Sydney Morning Herald [20/3/15]:


Rupert Murdoch's News Corporation has intrigued its rivals by swooping on a 14.99 per cent stake in APN News & Media, which owns strong-performing radio assets, positioning Australia's biggest media company for further consolidation of the struggling media sector.

It acquired most of the stake in a sale by APN's Irish dominant shareholders, ending a 27-year-relationship with the trans-Tasman newspaper, radio and outdoor advertising group by selling their combined 30 per cent stake for about $300 million.

The surprise move, news of which was broken on Thursday morning by Fairfax Media, comes as the federal government considers ripping up cross-media ownership restrictions that limit mergers between traditional players.

While News describes the holding as an "investment stake", APN pays no dividends and the shares have already performed strongly in the past 18 months.

"It's not untypical for News to buy these strategic stakes as part of a bigger-picture move or a bigger play," said one senior media executive who asked not to be named.

A 14.99 per cent stake gives News, which is prevented by law from buying APN, a right of veto if another company attempted to acquire APN via a scheme of arrangement. News Corp's local rival Fairfax Media, which owns The Australian Financial Review and Business Day, has discussed various commercial opportunities with APN in recent years.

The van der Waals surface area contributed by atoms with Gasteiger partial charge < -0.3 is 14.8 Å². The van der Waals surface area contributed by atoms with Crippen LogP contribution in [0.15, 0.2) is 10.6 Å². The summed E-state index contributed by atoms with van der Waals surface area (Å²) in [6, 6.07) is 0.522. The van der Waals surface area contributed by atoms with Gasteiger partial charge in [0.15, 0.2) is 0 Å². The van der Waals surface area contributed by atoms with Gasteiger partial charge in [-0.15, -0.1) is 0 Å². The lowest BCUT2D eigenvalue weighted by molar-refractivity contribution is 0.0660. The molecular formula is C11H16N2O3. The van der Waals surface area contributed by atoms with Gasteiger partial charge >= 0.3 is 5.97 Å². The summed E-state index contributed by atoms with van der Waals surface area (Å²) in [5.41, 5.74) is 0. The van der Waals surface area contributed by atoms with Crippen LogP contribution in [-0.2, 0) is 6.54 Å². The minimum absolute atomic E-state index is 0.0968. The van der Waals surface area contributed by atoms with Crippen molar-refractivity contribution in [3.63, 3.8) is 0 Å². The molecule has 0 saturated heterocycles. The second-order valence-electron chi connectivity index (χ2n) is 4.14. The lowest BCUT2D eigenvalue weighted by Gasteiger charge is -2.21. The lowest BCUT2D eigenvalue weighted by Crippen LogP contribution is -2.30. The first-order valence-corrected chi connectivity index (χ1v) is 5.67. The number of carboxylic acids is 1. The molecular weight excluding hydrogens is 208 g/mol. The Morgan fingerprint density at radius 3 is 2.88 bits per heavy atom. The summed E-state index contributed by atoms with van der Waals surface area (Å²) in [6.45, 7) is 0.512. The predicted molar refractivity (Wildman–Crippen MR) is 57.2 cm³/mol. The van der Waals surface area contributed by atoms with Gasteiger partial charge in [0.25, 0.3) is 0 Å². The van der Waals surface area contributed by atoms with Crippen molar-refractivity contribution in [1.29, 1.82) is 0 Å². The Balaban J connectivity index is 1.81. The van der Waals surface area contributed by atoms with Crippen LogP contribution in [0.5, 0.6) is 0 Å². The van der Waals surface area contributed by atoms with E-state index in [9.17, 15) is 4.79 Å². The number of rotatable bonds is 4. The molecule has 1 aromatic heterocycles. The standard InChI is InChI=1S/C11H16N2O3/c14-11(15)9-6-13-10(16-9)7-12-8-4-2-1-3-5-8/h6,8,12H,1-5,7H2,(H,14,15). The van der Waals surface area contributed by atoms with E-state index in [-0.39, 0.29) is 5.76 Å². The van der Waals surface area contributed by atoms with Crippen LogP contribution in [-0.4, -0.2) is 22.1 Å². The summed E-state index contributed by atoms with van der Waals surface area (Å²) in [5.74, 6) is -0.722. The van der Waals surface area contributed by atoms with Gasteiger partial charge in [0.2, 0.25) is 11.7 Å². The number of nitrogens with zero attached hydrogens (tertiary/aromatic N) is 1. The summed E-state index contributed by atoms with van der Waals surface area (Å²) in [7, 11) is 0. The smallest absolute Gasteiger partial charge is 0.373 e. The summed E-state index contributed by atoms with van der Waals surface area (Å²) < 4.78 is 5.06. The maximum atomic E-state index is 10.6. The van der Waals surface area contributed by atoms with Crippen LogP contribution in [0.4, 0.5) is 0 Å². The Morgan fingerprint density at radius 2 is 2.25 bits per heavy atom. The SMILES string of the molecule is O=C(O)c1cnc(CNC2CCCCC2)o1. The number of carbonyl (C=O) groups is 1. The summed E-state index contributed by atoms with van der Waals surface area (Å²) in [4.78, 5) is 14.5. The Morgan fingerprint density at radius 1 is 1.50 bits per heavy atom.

APN owns more than 100 regional newspapers, many of them in Queensland, and Australian Radio Network, which is the star of the radio sector with leading FM breakfast shows on its Sydney stations KiiS FM, and WS FM.

News Corp is prevented from acquiring 15 per cent or more of APN because News co-chairman Lachlan Murdoch owns 100 per cent of rival radio company Nova Entertainment. Nova owns the Sydney stations Nova and Smooth FM. No media owner can control more than two radio licences in a major market.






Young Gold Coast mum’s alleged killer to face court [MYGC - 16/9/15]





An elderly man who faced four trials over the death of a woman in Perth more than 20 years ago is about to be sentenced for his crime.

Ronald Leslie Pennington, 86, was found guilty in July of unlawfully killing 41-year-old Cariad Anderson-Slater in 1992. ... [West Australian - 16/9/15]





The man accused of the axe-murder of Tara Costigan had allegedly pledged to kill the next woman to take out a domestic violence order against him, according to court documents.

Police have also alleged that Marcus Rappel, 40, fatally struck Ms Costigan while she carried their newborn baby in her arms.

Rappel appeared in a courtroom packed with Ms Costigan's family and friends on Tuesday, and was committed to stand trial on four charges relating to the domestic violence attack in late February.  ... [Canberra Times  15/9/15]






16 September 2015